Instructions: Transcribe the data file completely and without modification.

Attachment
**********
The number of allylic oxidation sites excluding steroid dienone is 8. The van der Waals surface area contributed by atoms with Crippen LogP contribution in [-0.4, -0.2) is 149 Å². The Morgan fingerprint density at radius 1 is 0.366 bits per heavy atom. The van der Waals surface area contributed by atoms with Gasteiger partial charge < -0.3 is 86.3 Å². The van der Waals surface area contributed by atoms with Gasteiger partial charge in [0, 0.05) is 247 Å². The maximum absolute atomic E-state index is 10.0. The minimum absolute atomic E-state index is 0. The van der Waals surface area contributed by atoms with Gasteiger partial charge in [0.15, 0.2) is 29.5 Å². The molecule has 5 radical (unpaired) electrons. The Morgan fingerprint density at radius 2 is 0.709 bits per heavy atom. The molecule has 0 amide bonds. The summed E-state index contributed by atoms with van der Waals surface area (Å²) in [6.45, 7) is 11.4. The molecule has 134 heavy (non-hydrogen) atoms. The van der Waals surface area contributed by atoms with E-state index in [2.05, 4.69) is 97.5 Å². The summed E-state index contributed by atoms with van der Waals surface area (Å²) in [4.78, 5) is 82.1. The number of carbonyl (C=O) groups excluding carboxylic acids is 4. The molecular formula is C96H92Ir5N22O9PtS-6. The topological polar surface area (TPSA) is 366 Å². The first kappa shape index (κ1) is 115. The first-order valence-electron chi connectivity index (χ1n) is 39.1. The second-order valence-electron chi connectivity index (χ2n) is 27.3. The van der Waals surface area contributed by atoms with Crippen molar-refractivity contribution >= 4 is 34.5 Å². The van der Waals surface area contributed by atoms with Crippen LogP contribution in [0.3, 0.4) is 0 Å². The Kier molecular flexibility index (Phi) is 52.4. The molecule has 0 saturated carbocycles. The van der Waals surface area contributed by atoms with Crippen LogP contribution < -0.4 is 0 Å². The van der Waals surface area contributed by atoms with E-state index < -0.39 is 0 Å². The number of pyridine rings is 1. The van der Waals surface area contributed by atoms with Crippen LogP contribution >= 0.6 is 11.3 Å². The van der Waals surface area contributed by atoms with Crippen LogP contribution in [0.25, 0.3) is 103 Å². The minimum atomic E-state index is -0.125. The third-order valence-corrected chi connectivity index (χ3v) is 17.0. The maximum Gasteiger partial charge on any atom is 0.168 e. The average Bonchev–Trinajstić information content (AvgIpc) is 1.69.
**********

The number of allylic oxidation sites excluding steroid dienone is 8. The van der Waals surface area contributed by atoms with Crippen LogP contribution in [-0.4, -0.2) is 149 Å². The Morgan fingerprint density at radius 1 is 0.366 bits per heavy atom. The van der Waals surface area contributed by atoms with Gasteiger partial charge < -0.3 is 86.3 Å². The van der Waals surface area contributed by atoms with Gasteiger partial charge in [0, 0.05) is 247 Å². The maximum absolute atomic E-state index is 10.0. The minimum absolute atomic E-state index is 0. The van der Waals surface area contributed by atoms with Gasteiger partial charge in [0.15, 0.2) is 29.5 Å². The molecule has 5 radical (unpaired) electrons. The Morgan fingerprint density at radius 2 is 0.709 bits per heavy atom. The molecule has 0 amide bonds. The summed E-state index contributed by atoms with van der Waals surface area (Å²) in [6.45, 7) is 11.4. The molecule has 134 heavy (non-hydrogen) atoms. The van der Waals surface area contributed by atoms with E-state index in [2.05, 4.69) is 97.5 Å². The summed E-state index contributed by atoms with van der Waals surface area (Å²) in [4.78, 5) is 82.1. The number of carbonyl (C=O) groups excluding carboxylic acids is 4. The molecular formula is C96H92Ir5N22O9PtS-6. The topological polar surface area (TPSA) is 366 Å². The first kappa shape index (κ1) is 115. The first-order valence-electron chi connectivity index (χ1n) is 39.1. The second-order valence-electron chi connectivity index (χ2n) is 27.3. The van der Waals surface area contributed by atoms with Crippen molar-refractivity contribution >= 4 is 34.5 Å². The van der Waals surface area contributed by atoms with Crippen LogP contribution in [0.3, 0.4) is 0 Å². The Kier molecular flexibility index (Phi) is 52.4. The molecule has 0 saturated carbocycles. The van der Waals surface area contributed by atoms with Crippen LogP contribution < -0.4 is 0 Å². The van der Waals surface area contributed by atoms with E-state index < -0.39 is 0 Å². The number of pyridine rings is 1. The van der Waals surface area contributed by atoms with Crippen LogP contribution >= 0.6 is 11.3 Å². The van der Waals surface area contributed by atoms with Crippen LogP contribution in [0.25, 0.3) is 103 Å². The minimum atomic E-state index is -0.125. The third-order valence-corrected chi connectivity index (χ3v) is 17.0. The maximum Gasteiger partial charge on any atom is 0.168 e. The average Bonchev–Trinajstić information content (AvgIpc) is 1.69.